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Infrared Inspection on New Construction

After years of evolution, thermal imaging has established itself as a very effective technique used to detect the condition of new construction. You may carry out the thermal inspection yourself using your infrared camera or you may get into a contract with professionals offering thermal imaging services. Thermal imaging may very well decide how much excellence you achieve in new construction projects when it comes to locating leaks and building energy-efficient structures.

What is Thermal Imaging?

All objects are known to emit infrared energy which is referred to as its heat signature. An infrared camera is used to detect and measure infrared energy released by objects. Anomalies in the energy released, or the heat signature of any object indicates a leakage, which is shown through electromagnetic images. These images are presented along with digital images in a report showing where the faults lie in new construction.

There are various purposes that thermal imaging can be used for in new construction. The most common ones are:

  • Detection of thermal insulation and HVAC issues
  • Pinpointing any loss of energy

Thermal imaging is a non-invasive method used to assess moisture damage, issues in the electrical circuit, and the effectiveness of energy conservation in any new construction very fast and with great accuracy. Infrared cameras are very user-friendly and being light they are easily portable. With a good infrared camera, you can spot every problem, no matter how minute.

How Does Thermal Imaging Work?

Thermal imaging captures the difference in temperatures in the area being inspected. The common intention behind this is to locate moisture trapped in metal panels. To cite an example, a roof absorbs the sun’s heat. After sunset when the temperatures dip, any area which is wet on the roof releases heat much slower than the dry areas. It causes a difference in temperatures, which appears in an image in the form of color variations. This difference in temperatures indicates exactly where leakages are occurring with pinpoint accuracy.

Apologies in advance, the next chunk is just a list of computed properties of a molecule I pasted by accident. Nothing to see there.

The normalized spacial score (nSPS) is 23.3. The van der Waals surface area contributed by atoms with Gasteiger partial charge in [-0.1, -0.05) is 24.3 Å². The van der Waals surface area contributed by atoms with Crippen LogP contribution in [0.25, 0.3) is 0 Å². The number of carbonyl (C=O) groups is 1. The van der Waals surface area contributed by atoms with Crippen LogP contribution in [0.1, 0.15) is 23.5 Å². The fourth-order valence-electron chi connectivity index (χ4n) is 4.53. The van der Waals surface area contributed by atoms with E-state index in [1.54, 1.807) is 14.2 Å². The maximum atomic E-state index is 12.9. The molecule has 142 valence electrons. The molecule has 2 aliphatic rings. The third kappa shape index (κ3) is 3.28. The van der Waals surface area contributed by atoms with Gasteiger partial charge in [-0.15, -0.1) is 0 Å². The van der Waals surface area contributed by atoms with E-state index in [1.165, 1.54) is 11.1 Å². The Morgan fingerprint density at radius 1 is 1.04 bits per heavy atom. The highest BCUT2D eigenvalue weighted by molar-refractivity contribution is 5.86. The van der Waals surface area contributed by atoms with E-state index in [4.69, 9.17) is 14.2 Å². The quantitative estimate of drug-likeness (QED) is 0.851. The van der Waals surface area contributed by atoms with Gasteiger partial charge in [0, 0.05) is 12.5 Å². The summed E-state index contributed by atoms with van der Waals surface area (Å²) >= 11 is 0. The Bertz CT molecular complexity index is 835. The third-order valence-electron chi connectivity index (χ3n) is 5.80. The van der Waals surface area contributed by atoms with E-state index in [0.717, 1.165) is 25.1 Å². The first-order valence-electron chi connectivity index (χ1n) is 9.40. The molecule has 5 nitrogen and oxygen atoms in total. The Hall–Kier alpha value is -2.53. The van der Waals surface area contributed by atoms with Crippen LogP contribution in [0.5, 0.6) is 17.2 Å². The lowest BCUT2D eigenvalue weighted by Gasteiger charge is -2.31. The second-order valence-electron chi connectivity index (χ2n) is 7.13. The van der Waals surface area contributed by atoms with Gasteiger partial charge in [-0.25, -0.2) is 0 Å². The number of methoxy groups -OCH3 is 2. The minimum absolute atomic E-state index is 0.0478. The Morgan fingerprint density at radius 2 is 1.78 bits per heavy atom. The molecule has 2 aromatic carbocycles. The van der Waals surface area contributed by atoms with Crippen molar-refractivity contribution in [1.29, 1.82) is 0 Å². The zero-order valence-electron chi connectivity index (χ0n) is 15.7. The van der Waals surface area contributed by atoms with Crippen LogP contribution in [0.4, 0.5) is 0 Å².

While using thermal cameras outdoors, you should be mindful of certain factors in the weather that can influence surface temperatures in objects. It’s the degree of the temperature difference between the interior and the exterior of the area being inspected which decides how much temperature differential the infrared camera detects. The rate of change in the outdoor temperature before viewing the area through an infrared camera affects readings as well. You should also consider the solar loading amount and the wind speed.

Thermal imaging cameras don’t measure temperatures directly, they measure the thermal energy being radiated. The amount of energy detected gives us the temperature. Bear in mind that thermal imaging doesn’t give X-ray views and therefore, you aren’t able to see through objects.

How to Use Thermal Imaging

While carrying out thermal imaging of a roof, the best conditions to do it under are-

  • The wind is less than 15 mph
  • Before imaging, there should be a few clear and sunny days